Imaging of the Pediatric Gastrointestinal Tract
The plain abdominal radiograph still plays an important role in delineating the pattern of bowel gas, fluid levels and free air, as well as in detecting calcification and soft tissues masses. However, apart from the importance of detecting bowel obstruction and perforation, the findings on plain radiographs may often be nonspecific.
GI contrast studies: In many situations (e.g. malrotation), upper GI series will be essential to provide information for appropriate management. In other clinical settings (e.g. congenital low bowel obstruction), the contrast enema is necessary, not only for diagnosis, but also for therapy (e.g. meconium plug syndrome and meconium ileus and intussusception).
Sonography has, however, come to play an ever increasing role in the diagnosis of intra-abdominal pathology in children with acute abdomen (e.g. acute appendicitis, intussusception, Meckel’s diverticulum, biliary and pancreatic disease). Furthermore, sonography plays an important role in guiding therapeutic procedures such as the drainage of fluid collections and abscesses, biopsies and also intussusception reduction.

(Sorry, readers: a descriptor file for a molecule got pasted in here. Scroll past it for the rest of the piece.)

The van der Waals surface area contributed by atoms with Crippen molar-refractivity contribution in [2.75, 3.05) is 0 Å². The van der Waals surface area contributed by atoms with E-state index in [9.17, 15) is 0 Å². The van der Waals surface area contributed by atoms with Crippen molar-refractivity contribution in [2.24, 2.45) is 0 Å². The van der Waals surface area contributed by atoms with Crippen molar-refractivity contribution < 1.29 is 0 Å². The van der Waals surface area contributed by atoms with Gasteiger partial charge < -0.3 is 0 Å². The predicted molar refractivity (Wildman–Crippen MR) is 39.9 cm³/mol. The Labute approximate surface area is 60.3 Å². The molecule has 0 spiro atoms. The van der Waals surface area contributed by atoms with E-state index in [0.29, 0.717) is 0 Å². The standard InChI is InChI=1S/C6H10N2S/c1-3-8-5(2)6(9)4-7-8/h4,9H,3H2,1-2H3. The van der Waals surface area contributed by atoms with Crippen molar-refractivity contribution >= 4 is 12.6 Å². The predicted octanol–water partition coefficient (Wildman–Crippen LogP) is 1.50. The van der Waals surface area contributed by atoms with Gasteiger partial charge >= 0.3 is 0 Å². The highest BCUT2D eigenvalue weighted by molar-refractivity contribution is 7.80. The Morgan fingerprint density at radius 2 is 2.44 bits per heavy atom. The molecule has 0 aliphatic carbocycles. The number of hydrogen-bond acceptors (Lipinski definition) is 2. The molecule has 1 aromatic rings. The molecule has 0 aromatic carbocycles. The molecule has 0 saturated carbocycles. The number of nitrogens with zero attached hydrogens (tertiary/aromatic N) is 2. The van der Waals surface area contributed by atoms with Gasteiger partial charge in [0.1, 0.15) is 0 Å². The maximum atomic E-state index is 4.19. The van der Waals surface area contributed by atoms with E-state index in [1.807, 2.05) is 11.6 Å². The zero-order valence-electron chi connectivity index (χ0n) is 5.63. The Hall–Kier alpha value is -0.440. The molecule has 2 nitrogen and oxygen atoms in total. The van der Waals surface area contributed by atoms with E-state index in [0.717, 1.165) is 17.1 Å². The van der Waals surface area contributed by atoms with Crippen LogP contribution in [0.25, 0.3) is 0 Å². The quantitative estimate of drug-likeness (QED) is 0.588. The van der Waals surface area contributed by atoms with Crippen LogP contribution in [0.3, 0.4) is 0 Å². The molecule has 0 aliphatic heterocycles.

Computed tomography (CT) is rarely required in the clinical setting of the acute abdomen, but is valuable if findings on sonography are equivocal or if there are complex fluid or abscess collections.
KeywordsAcute Appendicitis Acute Abdomen Abdominal Radiograph Anorectal Malformation Contrast Enema
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